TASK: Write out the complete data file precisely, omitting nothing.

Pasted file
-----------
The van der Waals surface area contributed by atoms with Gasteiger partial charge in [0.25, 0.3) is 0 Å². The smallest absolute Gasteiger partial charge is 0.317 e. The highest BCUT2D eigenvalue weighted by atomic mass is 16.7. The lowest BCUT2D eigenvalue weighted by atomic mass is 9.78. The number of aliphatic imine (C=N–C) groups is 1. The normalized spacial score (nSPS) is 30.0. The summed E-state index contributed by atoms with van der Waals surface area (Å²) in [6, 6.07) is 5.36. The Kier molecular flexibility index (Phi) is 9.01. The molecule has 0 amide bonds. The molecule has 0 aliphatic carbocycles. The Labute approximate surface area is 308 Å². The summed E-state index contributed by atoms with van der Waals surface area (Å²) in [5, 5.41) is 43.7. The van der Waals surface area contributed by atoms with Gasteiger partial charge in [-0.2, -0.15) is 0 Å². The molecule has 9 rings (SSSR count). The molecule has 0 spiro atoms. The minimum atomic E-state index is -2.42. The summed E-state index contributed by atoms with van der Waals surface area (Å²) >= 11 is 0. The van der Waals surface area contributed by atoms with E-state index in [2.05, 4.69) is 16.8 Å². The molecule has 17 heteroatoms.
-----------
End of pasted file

The van der Waals surface area contributed by atoms with Gasteiger partial charge in [0.25, 0.3) is 0 Å². The smallest absolute Gasteiger partial charge is 0.317 e. The highest BCUT2D eigenvalue weighted by atomic mass is 16.7. The lowest BCUT2D eigenvalue weighted by atomic mass is 9.78. The number of aliphatic imine (C=N–C) groups is 1. The normalized spacial score (nSPS) is 30.0. The summed E-state index contributed by atoms with van der Waals surface area (Å²) in [6, 6.07) is 5.36. The Kier molecular flexibility index (Phi) is 9.01. The molecule has 0 amide bonds. The molecule has 0 aliphatic carbocycles. The Labute approximate surface area is 308 Å². The summed E-state index contributed by atoms with van der Waals surface area (Å²) in [5, 5.41) is 43.7. The van der Waals surface area contributed by atoms with Gasteiger partial charge in [-0.2, -0.15) is 0 Å². The molecule has 9 rings (SSSR count). The molecule has 0 spiro atoms. The minimum atomic E-state index is -2.42. The summed E-state index contributed by atoms with van der Waals surface area (Å²) >= 11 is 0. The van der Waals surface area contributed by atoms with E-state index in [2.05, 4.69) is 16.8 Å². The molecule has 17 heteroatoms.